The inevitable question of what was next for the 2021 Preakness winner and whether he would be in the gate for the June 5 Belmont Stakes, American racing’s final jewel, seemed to scratch at the existing itch between owner and trainer.

McCarthy indicated his winner would be a likely starter in the Belmont:

“You’d have to think so. We’ll see how he comes out of this. We’ll take a good look at him tomorrow and go from there.”

“I believe in running him in the easier spots,” said Fradkin. “I got lucky today.”

Owner and trainer will turn the page and hopefully land on the same one.

McCarthy was a new trainer, in business less than a year, when he received “a referral from someone” (he doesn’t recall who) and a resulting phone call from the Fradkins. “I’m just glad they looked me up, and glad I answered the phone,” the trainer recalls with a laugh.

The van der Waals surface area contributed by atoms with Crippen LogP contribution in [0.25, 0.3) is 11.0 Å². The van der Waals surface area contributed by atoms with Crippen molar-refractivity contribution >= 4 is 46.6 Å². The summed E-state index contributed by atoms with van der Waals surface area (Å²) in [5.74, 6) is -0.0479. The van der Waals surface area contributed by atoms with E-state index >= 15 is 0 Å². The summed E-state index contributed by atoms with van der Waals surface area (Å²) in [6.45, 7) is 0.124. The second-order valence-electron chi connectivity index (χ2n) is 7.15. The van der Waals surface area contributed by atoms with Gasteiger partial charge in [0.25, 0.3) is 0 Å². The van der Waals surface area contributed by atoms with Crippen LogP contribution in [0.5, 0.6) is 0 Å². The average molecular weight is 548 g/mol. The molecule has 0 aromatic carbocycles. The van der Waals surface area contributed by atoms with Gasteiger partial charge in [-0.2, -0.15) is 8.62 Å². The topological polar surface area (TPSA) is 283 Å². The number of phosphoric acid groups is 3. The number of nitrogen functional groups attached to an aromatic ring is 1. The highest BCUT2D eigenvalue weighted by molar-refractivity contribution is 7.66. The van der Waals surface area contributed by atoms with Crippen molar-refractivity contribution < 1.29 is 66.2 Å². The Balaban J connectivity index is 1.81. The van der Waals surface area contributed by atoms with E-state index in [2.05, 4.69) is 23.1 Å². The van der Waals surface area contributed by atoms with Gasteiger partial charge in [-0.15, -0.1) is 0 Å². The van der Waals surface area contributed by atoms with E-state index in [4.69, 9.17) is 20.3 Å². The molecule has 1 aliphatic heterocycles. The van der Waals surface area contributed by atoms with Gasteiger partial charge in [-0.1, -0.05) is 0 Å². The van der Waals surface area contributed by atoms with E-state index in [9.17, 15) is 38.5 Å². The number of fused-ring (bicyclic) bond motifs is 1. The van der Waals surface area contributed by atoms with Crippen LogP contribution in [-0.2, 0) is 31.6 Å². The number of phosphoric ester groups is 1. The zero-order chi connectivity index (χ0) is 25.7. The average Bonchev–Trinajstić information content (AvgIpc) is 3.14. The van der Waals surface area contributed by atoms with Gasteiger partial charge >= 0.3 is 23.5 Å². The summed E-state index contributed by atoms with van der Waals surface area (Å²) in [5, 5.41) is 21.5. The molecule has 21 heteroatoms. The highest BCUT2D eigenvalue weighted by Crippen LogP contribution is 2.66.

McCarthy is regarded as a “little guy” trainer, one with a smaller barn (#59 at Santa Anita).

Reflecting on their place in racing, he mused:  

“That’s what our game is built on. There’s so much good that goes into getting to the races, let alone a race like the Preakness. There are trainers who have a handful of horses who are just as good as those suited to train hundreds of horses.

“You never know where a good horse is going to come from. I’m glad this one landed up in our lap. I don’t think the journey is over. We’ll see where it takes us.”

Concluded owner Fradkin: “As with any relationship, it’s going to evolve. We have a good relationship and we’re not done yet. That horse is going to do some more good, and I think [Rombauer] will be pretty darn good on turf.”

The Belmont Stakes is 1 1/2 miles run on…dirt.

Stay tuned.

Feature image: Rombauer #6, ridden by Flavien Prat, wins the Preakness Stakes at Pimlico Race Course in Baltimore, Maryland. ©Scott Serio/CSM via ZUMA Wire) (Cal Sport Media via AP Images)